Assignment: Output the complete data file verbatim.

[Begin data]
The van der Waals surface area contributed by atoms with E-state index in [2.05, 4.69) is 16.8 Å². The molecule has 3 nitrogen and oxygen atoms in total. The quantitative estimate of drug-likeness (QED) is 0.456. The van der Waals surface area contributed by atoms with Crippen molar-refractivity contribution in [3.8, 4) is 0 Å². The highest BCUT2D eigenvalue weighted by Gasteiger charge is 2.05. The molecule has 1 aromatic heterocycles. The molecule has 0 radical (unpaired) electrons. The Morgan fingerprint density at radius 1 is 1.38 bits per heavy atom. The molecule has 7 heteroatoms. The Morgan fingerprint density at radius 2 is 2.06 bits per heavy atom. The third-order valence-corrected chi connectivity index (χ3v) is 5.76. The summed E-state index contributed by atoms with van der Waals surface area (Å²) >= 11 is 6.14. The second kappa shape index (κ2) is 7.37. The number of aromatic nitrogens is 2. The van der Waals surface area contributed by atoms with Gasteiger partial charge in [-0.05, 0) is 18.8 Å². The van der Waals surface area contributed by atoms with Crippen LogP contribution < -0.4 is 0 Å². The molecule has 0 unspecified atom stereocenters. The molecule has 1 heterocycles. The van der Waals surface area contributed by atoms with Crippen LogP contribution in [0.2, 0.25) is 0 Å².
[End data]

The van der Waals surface area contributed by atoms with E-state index in [2.05, 4.69) is 16.8 Å². The molecule has 3 nitrogen and oxygen atoms in total. The quantitative estimate of drug-likeness (QED) is 0.456. The van der Waals surface area contributed by atoms with Crippen molar-refractivity contribution in [3.8, 4) is 0 Å². The highest BCUT2D eigenvalue weighted by Gasteiger charge is 2.05. The molecule has 1 aromatic heterocycles. The molecule has 0 radical (unpaired) electrons. The Morgan fingerprint density at radius 1 is 1.38 bits per heavy atom. The molecule has 7 heteroatoms. The Morgan fingerprint density at radius 2 is 2.06 bits per heavy atom. The third-order valence-corrected chi connectivity index (χ3v) is 5.76. The summed E-state index contributed by atoms with van der Waals surface area (Å²) >= 11 is 6.14. The second kappa shape index (κ2) is 7.37. The number of aromatic nitrogens is 2. The van der Waals surface area contributed by atoms with Gasteiger partial charge in [-0.05, 0) is 18.8 Å². The van der Waals surface area contributed by atoms with Crippen LogP contribution < -0.4 is 0 Å². The molecule has 0 unspecified atom stereocenters. The molecule has 1 heterocycles. The van der Waals surface area contributed by atoms with Crippen LogP contribution in [0.2, 0.25) is 0 Å².